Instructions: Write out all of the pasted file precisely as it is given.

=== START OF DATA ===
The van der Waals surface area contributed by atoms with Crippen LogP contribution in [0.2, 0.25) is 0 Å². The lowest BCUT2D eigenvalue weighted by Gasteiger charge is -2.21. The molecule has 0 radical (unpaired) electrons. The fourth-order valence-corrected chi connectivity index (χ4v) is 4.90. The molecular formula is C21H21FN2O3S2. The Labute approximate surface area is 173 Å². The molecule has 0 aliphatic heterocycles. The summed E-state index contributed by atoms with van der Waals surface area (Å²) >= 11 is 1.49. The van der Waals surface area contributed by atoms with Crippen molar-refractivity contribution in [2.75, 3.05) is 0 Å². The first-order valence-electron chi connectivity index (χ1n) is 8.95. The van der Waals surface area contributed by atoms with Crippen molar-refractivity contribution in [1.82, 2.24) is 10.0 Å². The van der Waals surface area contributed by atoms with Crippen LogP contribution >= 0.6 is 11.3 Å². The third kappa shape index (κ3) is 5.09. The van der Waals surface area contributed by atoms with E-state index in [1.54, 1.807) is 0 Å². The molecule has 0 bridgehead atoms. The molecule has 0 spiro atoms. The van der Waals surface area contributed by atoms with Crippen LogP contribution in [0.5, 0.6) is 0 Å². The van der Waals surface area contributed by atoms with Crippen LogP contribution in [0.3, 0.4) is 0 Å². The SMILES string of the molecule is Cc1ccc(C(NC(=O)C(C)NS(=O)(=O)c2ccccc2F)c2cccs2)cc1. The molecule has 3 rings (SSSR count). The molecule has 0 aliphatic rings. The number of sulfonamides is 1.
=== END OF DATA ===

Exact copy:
The van der Waals surface area contributed by atoms with Crippen LogP contribution in [0.2, 0.25) is 0 Å². The lowest BCUT2D eigenvalue weighted by Gasteiger charge is -2.21. The molecule has 0 radical (unpaired) electrons. The fourth-order valence-corrected chi connectivity index (χ4v) is 4.90. The molecular formula is C21H21FN2O3S2. The Labute approximate surface area is 173 Å². The molecule has 0 aliphatic heterocycles. The summed E-state index contributed by atoms with van der Waals surface area (Å²) >= 11 is 1.49. The van der Waals surface area contributed by atoms with Crippen molar-refractivity contribution in [2.75, 3.05) is 0 Å². The first-order valence-electron chi connectivity index (χ1n) is 8.95. The van der Waals surface area contributed by atoms with Crippen molar-refractivity contribution in [1.82, 2.24) is 10.0 Å². The van der Waals surface area contributed by atoms with Crippen LogP contribution >= 0.6 is 11.3 Å². The third kappa shape index (κ3) is 5.09. The van der Waals surface area contributed by atoms with E-state index in [1.54, 1.807) is 0 Å². The molecule has 0 bridgehead atoms. The molecule has 0 spiro atoms. The van der Waals surface area contributed by atoms with Crippen LogP contribution in [0.5, 0.6) is 0 Å². The van der Waals surface area contributed by atoms with Crippen LogP contribution in [0.3, 0.4) is 0 Å². The SMILES string of the molecule is Cc1ccc(C(NC(=O)C(C)NS(=O)(=O)c2ccccc2F)c2cccs2)cc1. The molecule has 3 rings (SSSR count). The molecule has 0 aliphatic rings. The number of sulfonamides is 1.